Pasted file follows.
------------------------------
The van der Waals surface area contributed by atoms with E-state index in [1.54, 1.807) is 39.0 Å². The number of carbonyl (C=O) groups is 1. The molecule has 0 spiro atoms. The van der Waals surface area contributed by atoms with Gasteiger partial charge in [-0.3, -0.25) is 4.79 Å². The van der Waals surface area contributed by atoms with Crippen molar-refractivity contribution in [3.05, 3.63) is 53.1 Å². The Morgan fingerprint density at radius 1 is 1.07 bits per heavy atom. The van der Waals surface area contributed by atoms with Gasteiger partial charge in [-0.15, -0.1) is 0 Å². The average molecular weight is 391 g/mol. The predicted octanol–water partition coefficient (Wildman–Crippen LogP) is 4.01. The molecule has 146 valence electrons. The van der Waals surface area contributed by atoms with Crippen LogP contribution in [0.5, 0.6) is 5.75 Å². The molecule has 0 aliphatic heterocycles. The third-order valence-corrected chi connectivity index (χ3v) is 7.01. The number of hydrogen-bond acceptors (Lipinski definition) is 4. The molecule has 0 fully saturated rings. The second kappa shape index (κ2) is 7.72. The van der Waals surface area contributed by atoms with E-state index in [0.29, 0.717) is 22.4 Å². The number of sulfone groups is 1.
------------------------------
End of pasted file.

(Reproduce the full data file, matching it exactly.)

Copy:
The van der Waals surface area contributed by atoms with E-state index in [1.54, 1.807) is 39.0 Å². The number of carbonyl (C=O) groups is 1. The molecule has 0 spiro atoms. The van der Waals surface area contributed by atoms with Gasteiger partial charge in [-0.3, -0.25) is 4.79 Å². The van der Waals surface area contributed by atoms with Crippen molar-refractivity contribution in [3.05, 3.63) is 53.1 Å². The Morgan fingerprint density at radius 1 is 1.07 bits per heavy atom. The van der Waals surface area contributed by atoms with Gasteiger partial charge in [-0.15, -0.1) is 0 Å². The average molecular weight is 391 g/mol. The predicted octanol–water partition coefficient (Wildman–Crippen LogP) is 4.01. The molecule has 146 valence electrons. The van der Waals surface area contributed by atoms with Crippen LogP contribution in [0.5, 0.6) is 5.75 Å². The molecule has 0 aliphatic heterocycles. The third-order valence-corrected chi connectivity index (χ3v) is 7.01. The number of hydrogen-bond acceptors (Lipinski definition) is 4. The molecule has 0 fully saturated rings. The second kappa shape index (κ2) is 7.72. The van der Waals surface area contributed by atoms with E-state index in [0.29, 0.717) is 22.4 Å². The number of sulfone groups is 1.